Ghana's Creative Women: Akuvi Adjabs

Updated: Feb 21, 2019

Interviewed by: Rachel Bulley

ReTurn wants to highlight how women in Ghana are using their love for art and creativity to revive their communities, make themselves financially independent, and discuss what challenges they have faced along the way. In this interview we sat down with the founder of the Quinsera Confidence Campaign Initiative, Akuvi Adjabs.


Akuvi Adjabs - Creativity Developer from Vane - Avatime, Ghana
  • Do you consider yourself a creative person ? If yes, In your own words, what makes you one?

"I would consider myself a creative person because I love to immerse myself in creative arts projects and everything centered on creativity development. I founded Quinsera Confidence Campaign Initiative purposely to empower  young girls in underprivileged communities identify and nurture their creative interests and potentials so they can build self-confidence and self-esteem and  equally possess the power to make life informed decisions like Sexual Reproductive Health and Career Decisions that will affect their lives. It’s fulfilling to see young girls express themselves through different forms of arts."

  • How have you developed your creativity?

"To me, I think the whole process of creativity development is endless. I wouldn’t say “I have arrived” or I have fully developed my creative interest. I believe I am still learning, nurturing, developing and growing. Every day, I spend time talking to people I believe know me better than myself, I try as much as possible to clear every doubt on my mind, I am curious about a lot of things so I leave no stone upturned but most importantly, every progress I made at every stage, I clap for my damn self and probably buy myself a pair of shoes after which the process continues."

  • How do you seek out opportunities to showcase or sell what you create?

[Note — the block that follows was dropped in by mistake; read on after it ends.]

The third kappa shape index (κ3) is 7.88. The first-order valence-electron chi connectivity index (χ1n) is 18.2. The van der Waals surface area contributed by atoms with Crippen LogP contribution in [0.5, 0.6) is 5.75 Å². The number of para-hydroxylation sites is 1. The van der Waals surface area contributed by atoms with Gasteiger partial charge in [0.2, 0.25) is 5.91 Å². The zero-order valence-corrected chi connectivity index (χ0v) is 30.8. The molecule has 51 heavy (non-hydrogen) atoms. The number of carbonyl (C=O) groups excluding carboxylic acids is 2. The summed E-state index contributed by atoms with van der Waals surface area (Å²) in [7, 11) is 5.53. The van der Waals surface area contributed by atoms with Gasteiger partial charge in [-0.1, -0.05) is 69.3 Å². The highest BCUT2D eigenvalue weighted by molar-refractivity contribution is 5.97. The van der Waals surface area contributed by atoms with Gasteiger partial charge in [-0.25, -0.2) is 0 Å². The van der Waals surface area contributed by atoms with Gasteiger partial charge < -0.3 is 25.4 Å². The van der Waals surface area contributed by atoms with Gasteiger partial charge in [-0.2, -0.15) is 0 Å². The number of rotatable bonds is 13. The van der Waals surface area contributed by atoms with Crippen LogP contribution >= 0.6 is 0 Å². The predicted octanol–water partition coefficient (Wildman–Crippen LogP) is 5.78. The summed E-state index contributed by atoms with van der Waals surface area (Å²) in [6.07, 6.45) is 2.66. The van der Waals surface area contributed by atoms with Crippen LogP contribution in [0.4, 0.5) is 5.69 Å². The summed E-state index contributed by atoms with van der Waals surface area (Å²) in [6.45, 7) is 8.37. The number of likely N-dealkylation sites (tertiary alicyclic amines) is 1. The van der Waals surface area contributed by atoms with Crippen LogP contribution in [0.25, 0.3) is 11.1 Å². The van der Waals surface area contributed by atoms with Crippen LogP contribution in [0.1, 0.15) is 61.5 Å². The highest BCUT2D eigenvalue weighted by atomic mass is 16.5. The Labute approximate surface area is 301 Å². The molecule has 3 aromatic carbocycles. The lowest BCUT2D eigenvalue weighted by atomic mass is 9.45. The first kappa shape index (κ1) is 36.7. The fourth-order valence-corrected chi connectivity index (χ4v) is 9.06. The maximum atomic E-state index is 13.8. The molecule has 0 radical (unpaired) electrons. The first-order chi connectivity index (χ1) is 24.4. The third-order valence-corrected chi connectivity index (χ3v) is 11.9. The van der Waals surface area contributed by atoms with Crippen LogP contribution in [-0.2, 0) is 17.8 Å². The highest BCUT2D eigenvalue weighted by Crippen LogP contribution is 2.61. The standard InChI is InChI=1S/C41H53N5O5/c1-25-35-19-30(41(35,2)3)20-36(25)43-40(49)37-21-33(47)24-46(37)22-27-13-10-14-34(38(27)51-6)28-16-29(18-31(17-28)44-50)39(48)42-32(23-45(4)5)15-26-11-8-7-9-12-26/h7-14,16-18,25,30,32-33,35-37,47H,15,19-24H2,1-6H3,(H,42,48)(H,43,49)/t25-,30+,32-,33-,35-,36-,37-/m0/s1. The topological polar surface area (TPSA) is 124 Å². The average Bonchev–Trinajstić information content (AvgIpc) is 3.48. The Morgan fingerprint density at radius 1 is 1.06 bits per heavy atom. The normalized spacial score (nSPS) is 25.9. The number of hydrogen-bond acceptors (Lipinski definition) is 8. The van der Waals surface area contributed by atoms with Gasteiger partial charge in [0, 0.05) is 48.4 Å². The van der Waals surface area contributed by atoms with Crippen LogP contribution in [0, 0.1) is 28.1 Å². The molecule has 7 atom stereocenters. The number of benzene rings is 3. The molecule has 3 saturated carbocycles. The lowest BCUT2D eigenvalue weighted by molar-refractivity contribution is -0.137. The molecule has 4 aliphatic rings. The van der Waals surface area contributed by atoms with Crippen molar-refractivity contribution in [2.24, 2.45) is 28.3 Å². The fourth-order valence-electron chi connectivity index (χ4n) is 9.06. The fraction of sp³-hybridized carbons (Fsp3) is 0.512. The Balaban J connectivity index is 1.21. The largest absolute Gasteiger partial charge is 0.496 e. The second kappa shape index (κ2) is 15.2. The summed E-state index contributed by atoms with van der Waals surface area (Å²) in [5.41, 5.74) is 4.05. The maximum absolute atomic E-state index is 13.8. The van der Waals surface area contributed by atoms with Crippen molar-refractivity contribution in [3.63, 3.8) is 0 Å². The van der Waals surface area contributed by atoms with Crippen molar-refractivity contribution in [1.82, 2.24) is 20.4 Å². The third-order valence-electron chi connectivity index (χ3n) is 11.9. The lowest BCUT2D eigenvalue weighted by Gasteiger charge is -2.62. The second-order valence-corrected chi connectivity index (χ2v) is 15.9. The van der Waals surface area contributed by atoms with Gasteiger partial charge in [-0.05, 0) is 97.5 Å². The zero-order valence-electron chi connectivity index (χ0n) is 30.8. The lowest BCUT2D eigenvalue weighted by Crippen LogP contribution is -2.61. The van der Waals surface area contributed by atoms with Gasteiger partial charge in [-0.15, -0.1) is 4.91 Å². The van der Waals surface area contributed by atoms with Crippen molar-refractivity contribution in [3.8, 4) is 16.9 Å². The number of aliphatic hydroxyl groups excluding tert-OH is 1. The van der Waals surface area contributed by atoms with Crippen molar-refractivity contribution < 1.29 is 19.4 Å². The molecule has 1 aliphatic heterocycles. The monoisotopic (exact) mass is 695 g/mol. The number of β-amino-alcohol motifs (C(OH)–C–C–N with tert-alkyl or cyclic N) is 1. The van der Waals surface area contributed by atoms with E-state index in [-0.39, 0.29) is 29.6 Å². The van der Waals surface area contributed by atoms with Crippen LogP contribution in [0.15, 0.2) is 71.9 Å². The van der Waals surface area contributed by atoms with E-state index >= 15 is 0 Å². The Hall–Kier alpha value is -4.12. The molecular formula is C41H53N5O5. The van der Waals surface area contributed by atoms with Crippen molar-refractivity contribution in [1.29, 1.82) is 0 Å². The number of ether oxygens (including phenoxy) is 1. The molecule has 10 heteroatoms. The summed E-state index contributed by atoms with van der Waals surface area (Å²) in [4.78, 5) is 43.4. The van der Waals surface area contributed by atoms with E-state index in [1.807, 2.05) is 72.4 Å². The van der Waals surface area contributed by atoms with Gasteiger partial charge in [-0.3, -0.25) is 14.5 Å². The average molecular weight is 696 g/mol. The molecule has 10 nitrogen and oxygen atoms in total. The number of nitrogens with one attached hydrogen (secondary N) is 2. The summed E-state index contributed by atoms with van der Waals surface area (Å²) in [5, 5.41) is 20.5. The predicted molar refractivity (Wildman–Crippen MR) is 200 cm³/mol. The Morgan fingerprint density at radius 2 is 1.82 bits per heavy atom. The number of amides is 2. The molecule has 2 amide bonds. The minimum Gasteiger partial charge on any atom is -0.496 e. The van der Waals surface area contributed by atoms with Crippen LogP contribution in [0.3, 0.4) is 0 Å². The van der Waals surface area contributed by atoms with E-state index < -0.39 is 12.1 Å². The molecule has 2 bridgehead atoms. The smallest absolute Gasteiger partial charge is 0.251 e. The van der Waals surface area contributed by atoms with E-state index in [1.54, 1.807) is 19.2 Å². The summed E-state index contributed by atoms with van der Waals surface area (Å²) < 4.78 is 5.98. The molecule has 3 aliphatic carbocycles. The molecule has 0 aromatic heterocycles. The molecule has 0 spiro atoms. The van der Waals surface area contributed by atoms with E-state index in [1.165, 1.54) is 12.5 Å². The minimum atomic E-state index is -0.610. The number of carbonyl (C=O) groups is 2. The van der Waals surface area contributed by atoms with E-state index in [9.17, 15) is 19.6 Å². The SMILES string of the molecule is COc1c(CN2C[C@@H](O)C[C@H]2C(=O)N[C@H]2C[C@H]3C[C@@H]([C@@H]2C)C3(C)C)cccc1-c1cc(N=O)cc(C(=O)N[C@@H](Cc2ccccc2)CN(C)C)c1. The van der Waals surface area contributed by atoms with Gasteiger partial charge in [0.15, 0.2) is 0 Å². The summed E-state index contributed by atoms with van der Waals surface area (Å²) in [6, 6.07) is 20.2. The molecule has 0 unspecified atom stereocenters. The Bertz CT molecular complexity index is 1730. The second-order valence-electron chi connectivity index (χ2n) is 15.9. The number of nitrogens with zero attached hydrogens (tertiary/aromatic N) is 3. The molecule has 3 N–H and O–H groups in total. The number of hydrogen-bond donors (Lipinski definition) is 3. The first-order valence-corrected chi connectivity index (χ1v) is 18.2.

"I believe the Quinsera Confidence Campaign Initiative has been a Launchpad to making numerous goals attainable. The campaign experiences have been invaluable because I get the opportunity to network with people and organizations and build long lasting relationships. There are a lot of underground works going on to increase reach of Quinsera Confidence Campaign and we can only be grateful to God for opportunities and continue praying for open doors."

  • What challenges have you had since you began?

"The Quinsera Confidence Campaign journey puts me in a situation where i get to meet lots of people who had different mindsets towards the initiative.  For some of the girls, the willingness is there but because of the misconception their parents or guardians have towards creative arts disciplines, they have advised their girls to snap out of it. While on the journey, most of the parents mentioned they are not interested in having the girls join because they believe the disciplines are for the academically weak and are more interested in seeing their girls pick up noble professions."

  • What measures did you take to overcome these challenges?

"At first, it was a big deal for me trying to explain over and over what the initiative is really about. But one of the things I did was to be patient and open to learning so that I can really understand their challenges while being myself so i don't have to cover on who i was. I was nimble and it became easier for me to relate to them and understand them as well. I took another unique approach by running the project jointly with parents of these girls so they can be able to build a relationship with their girls' creative potentials and interests and be part of the creativity development, so they would appreciate the relevance of helping their girls' nurture their interests. It was an eye opening for me because i believe the world is becoming a global village, you would at one point in your life get the opportunity to meet and live with different people from different backgrounds, you shouldn't always have a stuck up mindset where you think that, what you know is the best or is the right but be compassionate about the challenges of other people even when you don't support their actions."